Stallone was referring to a decree issued by leaders of French Jewry following Levy’s execution, according to Henry Schumann of the Consistoire’s local branch. Le Figaro quotes him as saying that the Jewish community had declared Glatigny accursed and instructed Jews not to set foot there.

Topsy-Turvy Court Decisions Ban Dieudonne – Again

Thursday, January 9th, 2014

The French government has won a last minute appeal on Thursday to France’s highest court, which reinstated a ban lifted hours before by a third court and decided that the French anti-Semitic comic Dieudonne M’bala M’bala cannot appear as scheduled in Nance.

Interior Minister Manuel Valls appealed to the Council of State, France’s highest court after judges in Nance overruled a lower court’s ban on the performance.

Dieudonne, already convicted seven times for anti-Semitic hate speech, already had arrived at the theatre where he was to perform. Not to be silenced, he announced he will put on a show next to the French court in Paris.

The court decisions centered around the argument whether Dieudonne’s show, called “The Wall,” represented “an attack on human dignity as its main object.”

The comic’s lawyers appealed the initial ban on ground that it violated freedom of speech.

He won the appeal after judges decided that his performance did not endanger public order, but the highest court thought differently.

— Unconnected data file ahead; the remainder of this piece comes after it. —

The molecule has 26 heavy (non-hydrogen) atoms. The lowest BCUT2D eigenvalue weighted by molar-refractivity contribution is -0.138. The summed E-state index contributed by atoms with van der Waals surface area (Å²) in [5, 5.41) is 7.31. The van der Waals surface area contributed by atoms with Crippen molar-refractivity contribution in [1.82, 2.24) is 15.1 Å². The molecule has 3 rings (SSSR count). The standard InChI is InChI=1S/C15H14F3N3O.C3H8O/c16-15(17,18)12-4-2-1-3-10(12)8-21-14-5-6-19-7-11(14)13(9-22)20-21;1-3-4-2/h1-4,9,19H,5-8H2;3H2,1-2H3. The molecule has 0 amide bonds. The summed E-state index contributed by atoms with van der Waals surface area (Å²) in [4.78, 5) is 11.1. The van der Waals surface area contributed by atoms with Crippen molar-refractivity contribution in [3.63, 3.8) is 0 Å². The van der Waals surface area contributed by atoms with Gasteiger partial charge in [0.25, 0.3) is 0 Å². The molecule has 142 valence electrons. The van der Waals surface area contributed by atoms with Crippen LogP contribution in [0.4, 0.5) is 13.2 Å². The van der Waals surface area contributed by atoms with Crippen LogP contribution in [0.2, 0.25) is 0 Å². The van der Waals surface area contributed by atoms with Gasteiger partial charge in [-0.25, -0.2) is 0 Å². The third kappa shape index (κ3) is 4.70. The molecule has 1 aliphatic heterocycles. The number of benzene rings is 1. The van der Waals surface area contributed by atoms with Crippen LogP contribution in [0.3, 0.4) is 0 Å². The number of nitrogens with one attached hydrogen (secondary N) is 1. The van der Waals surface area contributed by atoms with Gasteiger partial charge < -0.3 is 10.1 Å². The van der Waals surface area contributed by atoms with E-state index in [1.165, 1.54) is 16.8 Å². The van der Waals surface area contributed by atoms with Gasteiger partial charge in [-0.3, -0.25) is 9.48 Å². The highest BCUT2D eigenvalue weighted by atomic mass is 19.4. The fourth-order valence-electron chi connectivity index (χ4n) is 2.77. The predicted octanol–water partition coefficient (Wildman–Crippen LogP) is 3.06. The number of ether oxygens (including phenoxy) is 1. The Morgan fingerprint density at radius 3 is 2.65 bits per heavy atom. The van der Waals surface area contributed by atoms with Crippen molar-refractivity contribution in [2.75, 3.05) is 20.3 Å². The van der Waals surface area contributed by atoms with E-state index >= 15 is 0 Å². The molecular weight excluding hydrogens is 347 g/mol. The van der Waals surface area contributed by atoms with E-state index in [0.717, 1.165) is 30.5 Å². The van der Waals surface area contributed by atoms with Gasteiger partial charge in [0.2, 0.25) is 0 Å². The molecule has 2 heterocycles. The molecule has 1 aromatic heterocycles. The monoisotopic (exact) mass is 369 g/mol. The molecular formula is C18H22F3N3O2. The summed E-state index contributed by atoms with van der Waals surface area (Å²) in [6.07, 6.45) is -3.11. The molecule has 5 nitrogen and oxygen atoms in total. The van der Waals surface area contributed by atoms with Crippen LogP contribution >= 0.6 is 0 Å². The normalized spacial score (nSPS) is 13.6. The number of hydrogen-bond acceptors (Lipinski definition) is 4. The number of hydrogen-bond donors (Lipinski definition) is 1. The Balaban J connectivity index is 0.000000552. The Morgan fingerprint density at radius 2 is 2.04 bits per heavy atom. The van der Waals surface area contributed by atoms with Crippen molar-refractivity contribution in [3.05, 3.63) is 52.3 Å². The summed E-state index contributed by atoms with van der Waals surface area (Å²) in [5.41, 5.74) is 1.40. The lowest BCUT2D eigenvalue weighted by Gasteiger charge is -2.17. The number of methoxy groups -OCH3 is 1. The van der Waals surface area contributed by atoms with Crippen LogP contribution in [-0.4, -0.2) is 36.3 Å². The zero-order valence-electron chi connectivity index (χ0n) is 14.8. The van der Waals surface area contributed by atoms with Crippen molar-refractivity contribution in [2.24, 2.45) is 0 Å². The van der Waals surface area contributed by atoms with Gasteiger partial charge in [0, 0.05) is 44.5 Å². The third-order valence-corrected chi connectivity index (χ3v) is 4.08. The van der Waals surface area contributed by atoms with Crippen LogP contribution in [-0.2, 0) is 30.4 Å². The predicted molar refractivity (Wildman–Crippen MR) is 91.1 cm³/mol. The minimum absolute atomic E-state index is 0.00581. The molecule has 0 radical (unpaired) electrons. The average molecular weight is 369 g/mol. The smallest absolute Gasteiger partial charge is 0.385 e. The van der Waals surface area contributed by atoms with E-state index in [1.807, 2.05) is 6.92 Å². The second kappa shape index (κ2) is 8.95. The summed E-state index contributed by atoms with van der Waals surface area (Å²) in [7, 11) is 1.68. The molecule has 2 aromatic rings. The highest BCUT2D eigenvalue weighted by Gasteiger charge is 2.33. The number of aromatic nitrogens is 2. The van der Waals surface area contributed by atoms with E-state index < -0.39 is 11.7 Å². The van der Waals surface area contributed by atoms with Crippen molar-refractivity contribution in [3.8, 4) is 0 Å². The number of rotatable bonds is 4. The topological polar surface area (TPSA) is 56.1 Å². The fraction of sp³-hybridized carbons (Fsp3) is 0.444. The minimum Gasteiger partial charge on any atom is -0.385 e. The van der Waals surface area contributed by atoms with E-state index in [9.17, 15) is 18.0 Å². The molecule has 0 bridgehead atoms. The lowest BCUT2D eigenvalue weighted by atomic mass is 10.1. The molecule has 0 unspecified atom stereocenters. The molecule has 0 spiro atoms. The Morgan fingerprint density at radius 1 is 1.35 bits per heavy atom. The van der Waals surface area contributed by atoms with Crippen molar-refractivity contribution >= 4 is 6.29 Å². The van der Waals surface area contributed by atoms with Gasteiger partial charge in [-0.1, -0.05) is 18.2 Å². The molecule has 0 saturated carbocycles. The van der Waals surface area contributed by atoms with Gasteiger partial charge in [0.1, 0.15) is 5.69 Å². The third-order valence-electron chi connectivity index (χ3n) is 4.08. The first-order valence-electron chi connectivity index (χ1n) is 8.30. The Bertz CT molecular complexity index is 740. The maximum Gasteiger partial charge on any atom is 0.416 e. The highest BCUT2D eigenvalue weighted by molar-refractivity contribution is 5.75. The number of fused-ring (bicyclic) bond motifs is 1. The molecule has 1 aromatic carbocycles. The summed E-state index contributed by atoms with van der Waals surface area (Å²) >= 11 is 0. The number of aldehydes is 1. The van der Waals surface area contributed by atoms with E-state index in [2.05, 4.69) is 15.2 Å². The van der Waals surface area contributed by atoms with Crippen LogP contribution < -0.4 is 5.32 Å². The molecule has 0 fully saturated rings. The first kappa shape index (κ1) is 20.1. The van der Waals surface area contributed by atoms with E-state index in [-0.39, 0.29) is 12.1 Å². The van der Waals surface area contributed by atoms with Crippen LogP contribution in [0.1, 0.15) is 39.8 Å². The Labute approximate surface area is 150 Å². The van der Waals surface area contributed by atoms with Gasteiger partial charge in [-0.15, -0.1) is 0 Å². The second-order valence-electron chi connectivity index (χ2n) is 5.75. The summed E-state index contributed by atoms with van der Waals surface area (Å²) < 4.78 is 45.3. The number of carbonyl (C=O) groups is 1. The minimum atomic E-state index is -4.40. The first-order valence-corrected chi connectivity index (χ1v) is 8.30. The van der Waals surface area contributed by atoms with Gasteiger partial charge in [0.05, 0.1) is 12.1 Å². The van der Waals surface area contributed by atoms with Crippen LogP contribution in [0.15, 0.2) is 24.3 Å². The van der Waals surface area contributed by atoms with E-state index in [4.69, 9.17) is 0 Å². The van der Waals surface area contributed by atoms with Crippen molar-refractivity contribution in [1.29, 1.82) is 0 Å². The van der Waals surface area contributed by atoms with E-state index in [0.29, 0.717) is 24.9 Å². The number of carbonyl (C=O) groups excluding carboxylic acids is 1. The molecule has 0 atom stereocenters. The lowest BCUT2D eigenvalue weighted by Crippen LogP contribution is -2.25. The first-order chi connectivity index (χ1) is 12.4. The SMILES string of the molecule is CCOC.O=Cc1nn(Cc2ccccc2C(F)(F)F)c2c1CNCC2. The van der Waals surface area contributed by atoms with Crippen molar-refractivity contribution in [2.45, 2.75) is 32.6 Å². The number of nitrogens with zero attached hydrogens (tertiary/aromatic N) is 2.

World Jewish Congress president Ronald Lauder  called on France to “confront this preacher of hate head on,” and President Francois Hollande had earlier urged French officials to the ban on the show.

Dieudonne remains are scheduled to perform in other events, but Bordeaux and Marseilles already have cancelled the shows.

French Court Scraps City’s Ban on Anti-Semitic Comedian’s Show

Thursday, January 9th, 2014

A court in France scrapped a municipal ban on a performance by the anti-Semitic comedian Dieudonne M’bala M’bala Thursday after he petitioned to negate the ruling by a court in Nantes.

The judge rejected the argument made by Christian de Lavernée, a municipal administrator, who banned the show on grounds that it would create a disturbance to public order and “cause offense to basic human dignity.”

The show, which will take place Thursday night in Nantes, is scheduled to be the first performance in a nationwide tour by Dieudonne of his new routine, “The Wall.”

French Interior Minister Manuel Valls last week sent a letter to all French mayors assuring them they had the authority to ban shows by Dieudonne, who has been convicted seven times for inciting racial hatred against Jews with jokes about the Holocaust; calls for the liberation of Jew-killers; and anti-Jewish conspiracy theories, among other actions.

He is scheduled to appear on Jan. 26 in Bordeaux, one of several French cities that have banned his show at Valls’ encouragement.

The ruling came amid criticism that Valls’ attempts to ban Dieudonne’s shows were too restrictive of freedom of expression.

French Police Search for Merah Fan over Quenelle Photos

Thursday, January 2nd, 2014

French police are searching for an unidentified man who performed an anti-Semitic gesture at three locales connected to the murder of Jews.

A photo of the suspect surfaced last week online in which he performed the quenelle, a quasi-Nazi salute, in front of the Toulouse school where the Muslim extremist Mohammed Merah murdered four Jews in 2012.